Even boycotting Russian vodka and other goods will hurt the Russian people, employees and manufacturers who are perhaps against the anti-GLBT laws. It will not necessarily bring change to the laws.

Stephen Fry, a very popular actor/author/director, etc. has written an open letter to GB Prime Minister David Cameron and the IOC that has been retweeted over 6000 times, brought his website down and read by possibly millions demanding that the Sochi Games do not happen.

I don't argue the facts (or opinions) on the atrocities of the Russian laws. 
I am arguing that the Olympics is not the avenue that will lead to change.

He argues that Hitler gained momentum by hosting the 1936 Olympics, but I believe the information highway of today is much wider and a simple Olympics Games would not give Putin the "confidence" that Fry says it gave Hitler. There are a lot more ways in 2014 to give Russia the message that discrimination is not acceptable and that the laws must be changed.

  • Governments. 
  • Elected officials and foreign affairs ministers. 
  • Organizations for change (Amnesty International, GLAAD, Athlete Ally,, etc.)
  • Artists/celebrities who can stage concerts for awareness, education and change (Free Mandela, Live Aid, Live 8, etc.) 

They are the ones to lead the cause for change.

Stephen Fry also argues that Russia hosting the Olympics would put a stain on the Olympic rings. Did he forget that China hosted in 2008? Are gay rights more important than human rights? I believe they are as important and Russia is not the only country with human rights issues. Countries who host the Olympics should be held accountable for their actions.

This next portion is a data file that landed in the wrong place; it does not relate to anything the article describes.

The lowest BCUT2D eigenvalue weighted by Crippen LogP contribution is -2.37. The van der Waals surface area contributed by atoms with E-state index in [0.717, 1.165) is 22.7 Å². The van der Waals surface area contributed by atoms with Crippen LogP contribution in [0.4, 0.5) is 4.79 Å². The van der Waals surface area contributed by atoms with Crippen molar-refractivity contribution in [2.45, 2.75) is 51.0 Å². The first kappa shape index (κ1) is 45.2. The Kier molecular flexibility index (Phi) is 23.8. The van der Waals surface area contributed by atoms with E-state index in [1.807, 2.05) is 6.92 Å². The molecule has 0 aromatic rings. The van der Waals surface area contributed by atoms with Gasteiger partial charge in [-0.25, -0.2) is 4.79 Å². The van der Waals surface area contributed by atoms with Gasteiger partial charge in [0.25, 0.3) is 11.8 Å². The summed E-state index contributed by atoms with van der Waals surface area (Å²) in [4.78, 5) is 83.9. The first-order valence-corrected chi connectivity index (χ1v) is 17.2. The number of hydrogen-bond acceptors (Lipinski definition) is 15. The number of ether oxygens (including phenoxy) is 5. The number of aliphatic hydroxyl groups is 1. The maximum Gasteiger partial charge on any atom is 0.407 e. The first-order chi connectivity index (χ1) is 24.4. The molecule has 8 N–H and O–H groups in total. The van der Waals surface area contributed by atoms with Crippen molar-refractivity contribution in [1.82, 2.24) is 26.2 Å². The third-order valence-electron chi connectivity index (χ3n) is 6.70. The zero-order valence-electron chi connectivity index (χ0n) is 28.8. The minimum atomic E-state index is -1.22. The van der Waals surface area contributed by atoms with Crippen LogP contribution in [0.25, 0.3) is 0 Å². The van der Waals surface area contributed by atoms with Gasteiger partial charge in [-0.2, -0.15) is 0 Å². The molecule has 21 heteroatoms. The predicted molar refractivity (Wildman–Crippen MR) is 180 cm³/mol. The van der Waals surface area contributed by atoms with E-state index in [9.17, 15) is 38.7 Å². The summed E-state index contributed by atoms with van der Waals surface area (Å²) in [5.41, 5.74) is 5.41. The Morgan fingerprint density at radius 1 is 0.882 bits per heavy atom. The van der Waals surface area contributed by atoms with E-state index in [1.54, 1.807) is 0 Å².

The IOC and Sports Organizations should be active in ensuring that their events are safe for athletes and that human rights (for all humans) are respected. I hope that after hearing protest calls regarding the 2008 and 2014 Olympics, the IOC will be more diligent in choosing host countries.

Preventing mostly AMATEUR athletes of doing what they have trained their lives to do, whose only glory is Olympic gold (or Olympic attendance) is not the way to get change.

Nelson Mandela was not freed (and apartheid abolished) from the 1976 Summer Olympics boycott but in part by the 1988 Free Nelson Mandela concert. The artists that performed at that concert got world wide attention. The athletes who boycott get no attention.

If Stephen Fry wants to fight the Russian laws, he should organize a concert, event or march. Invite artists, celebrities, athletes and world leaders who will take the stage, who will share facts, who will educate and who will demand change.

Speak out rather than sit out!